Final results from GCIG/ENGOT/AGO-OVAR 12, a randomised placebo-controlled phase III trial of nintedanib combined with chemotherapy for newly diagnosed advanced ovarian cancer
Ray-Coquard I (1), Cibula D (2), Mirza MR (3), Reuss A (4), Ricci C (5), Colombo N (6), Koch H (7), Goffin F (8), González-Martin A (9), Ottevanger PB 10, Baumann K (11), Bjørge L (12), Lesoin A (13), Burges A (14), Rosenberg P (15), Gropp-Meier M (16), Harrela M (17), Harter P (18), Frenel JS (19), Minarik T (20), Pisano C (21), Hasenburg A (22), Merger M (23), du Bois A (18); AGO Study Group-led GCIG/ENGOT Intergroup Consortium.
(1) GINECO and Medical Oncology Department, Centre Léon Bérard, University Claude Bernard Lyon, Lyon, France.
(2) AGO and Oncogynecologic Center, Department of Obstetrics and Gynecology, General Faculty Hospital, Charles University of Prague, Prague, Czech Republic.
(3) NSGO and Department of Oncology, Rigshospitalet Copenhagen University Hospital, Copenhagen, Denmark.
(4) AGO and Coordinating Center for Clinical Trials, Philipps-University of Marburg, Marburg, Germany.
(5) MITO and Division of Gynecologic Oncology, Department of Women and Children's Health and Public Health, Fondazione Policlinico Gemelli IRCCS, Rome, Italy.
(6) MaNGO and European Institute of Oncology and University of Milan Bicocca, Milan, Italy.
(7) AGO Austria and Department of Obstetrics and Gynecology, Paracelsus Medical University, Salzburg, Austria.
(8) BGOG and CHU de Liège, University of Liège, Liège, Belgium.
(9) GEICO and Medical Oncology Department, Clínica Universidad de Navarra, Madrid, Spain.
(10) DGOG and Department of Medical Oncology, Radboud University Medical Centre, Nijmegen, The Netherlands.
(11) AGO and Department of Gynecology, Klinikum der Stadt Ludwigshafen GmbH, Ludwigshafen, Germany.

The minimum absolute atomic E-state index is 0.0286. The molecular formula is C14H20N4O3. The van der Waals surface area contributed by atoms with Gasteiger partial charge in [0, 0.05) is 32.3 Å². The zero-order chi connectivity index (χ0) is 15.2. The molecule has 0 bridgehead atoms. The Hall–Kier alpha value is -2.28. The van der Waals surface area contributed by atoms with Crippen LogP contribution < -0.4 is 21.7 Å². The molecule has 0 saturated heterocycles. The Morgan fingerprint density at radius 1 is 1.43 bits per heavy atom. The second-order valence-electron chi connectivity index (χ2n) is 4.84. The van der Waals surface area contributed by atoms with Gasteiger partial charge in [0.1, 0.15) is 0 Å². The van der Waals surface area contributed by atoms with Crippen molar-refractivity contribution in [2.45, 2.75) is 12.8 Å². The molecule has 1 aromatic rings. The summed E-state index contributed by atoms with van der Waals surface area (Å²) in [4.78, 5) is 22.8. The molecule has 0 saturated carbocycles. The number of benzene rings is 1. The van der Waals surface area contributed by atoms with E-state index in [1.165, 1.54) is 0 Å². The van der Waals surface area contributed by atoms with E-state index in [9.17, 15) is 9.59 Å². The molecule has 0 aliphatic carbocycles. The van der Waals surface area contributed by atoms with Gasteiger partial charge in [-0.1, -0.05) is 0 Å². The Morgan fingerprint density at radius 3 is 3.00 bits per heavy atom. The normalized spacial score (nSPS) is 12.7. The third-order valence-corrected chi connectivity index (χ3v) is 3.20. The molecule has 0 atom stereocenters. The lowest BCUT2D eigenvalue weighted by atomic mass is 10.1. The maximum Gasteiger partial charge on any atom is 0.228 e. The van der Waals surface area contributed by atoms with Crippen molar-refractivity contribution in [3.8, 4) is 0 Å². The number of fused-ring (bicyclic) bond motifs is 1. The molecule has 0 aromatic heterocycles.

(12) NSGO and Department of Gynecology, Haukeland Universitetssykehus, Bergen, and Center for Cancer Biomarkers CCBIO, Department of Clinical Science, University of Bergen, Bergen, Norway.
(13) GINECO and Department of Gynecologic Cancer and Medical Oncology, Centre Oscar Lambret, Lille, France.
(14) AGO and Department of Obstetrics and Gynecology, University Hospital, LMU Munich, Germany.
(15) NSGO and Department of Oncology, University Hospital Linköping, Linköping, Sweden.
(16) AGO and Department of Gynecology and Obstetrics, Oberschwabenklinik, Krankenhaus St. Elisabeth, Ravensburg, Germany.
(17) NSGO and Department of Gynoncology and Gynecology and Obstetrics, Kymenlaakso Central Hospital, Kotka, Finland.
(18) AGO and Department of Gynecology and Gynecologic Oncology, Kliniken Essen Mitte, Essen, Germany.
(19)GINECO and Centre René Gauducheau, Institut de Cancerologie de l'Ouest, Saint Herblain, France.
(20) NSGO and National Institute of Oncology, Bratislava, Slovakia.
(21) MITO and Department of Uro-Gynecologic Oncology, Istituto Nazionale per Io Studio e la Cura dei Tumori 'Fondazione G. Pascale' IRCCS, Napoli, Italy.
(22) AGO and Department of Obstetrics and Gynecology, University Medical Center, Mainz, Germany.
(23) Oncology Medicine, Boehringer Ingelheim International GmbH, Biberach, Germany.
AGO-OVAR 12 investigated the effect of adding the oral triple angiokinase inhibitor nintedanib to standard front-line chemotherapy for advanced ovarian cancer.
At the primary analysis, nintedanib demonstrated significantly improved progression-free survival (PFS; primary end point) compared with placebo. We report final results, including overall survival (OS). Patients with primary debulked International Federation of Gynecology and Obstetrics (FIGO) stage IIB-IV newly diagnosed ovarian cancer were randomised 2:1 to receive carboplatin (area under the curve 5 or 6) plus paclitaxel (175 mg/m2 ) on day 1 every 3 weeks for six cycles combined with either nintedanib 200 mg or placebo twice daily on days 2-21 every 3 weeks for up to 120 weeks. Between December 2009 and July 2011, 1366 patients were randomised (911 to nintedanib, 455 to placebo).
Disease was considered as high risk (FIGO stage III with >1 cm residuum, or any stage IV) in 39%. At the final analysis, 605 patients (44%) had died. There was no difference in OS (hazard ratio 0.99, 95% confidence interval [CI] 0.83-1.17, p = 0.86; median 62.0 months with nintedanib versus 62.8 months with placebo). Subgroup analyses according to stratification factors, clinical characteristics and risk status showed no OS difference between treatments. The previously reported PFS improvement seen with nintedanib did not translate into an OS benefit in the non-high-risk subgroup.
Updated PFS results were consistent with the primary analysis (hazard ratio 0.86, 95% CI 0.75-0.98; p = 0.029) favouring nintedanib. The safety profile was consistent with previous reports.
CITATION Int J Cancer. 2019 Aug 5. doi: 10.1002/ijc.32606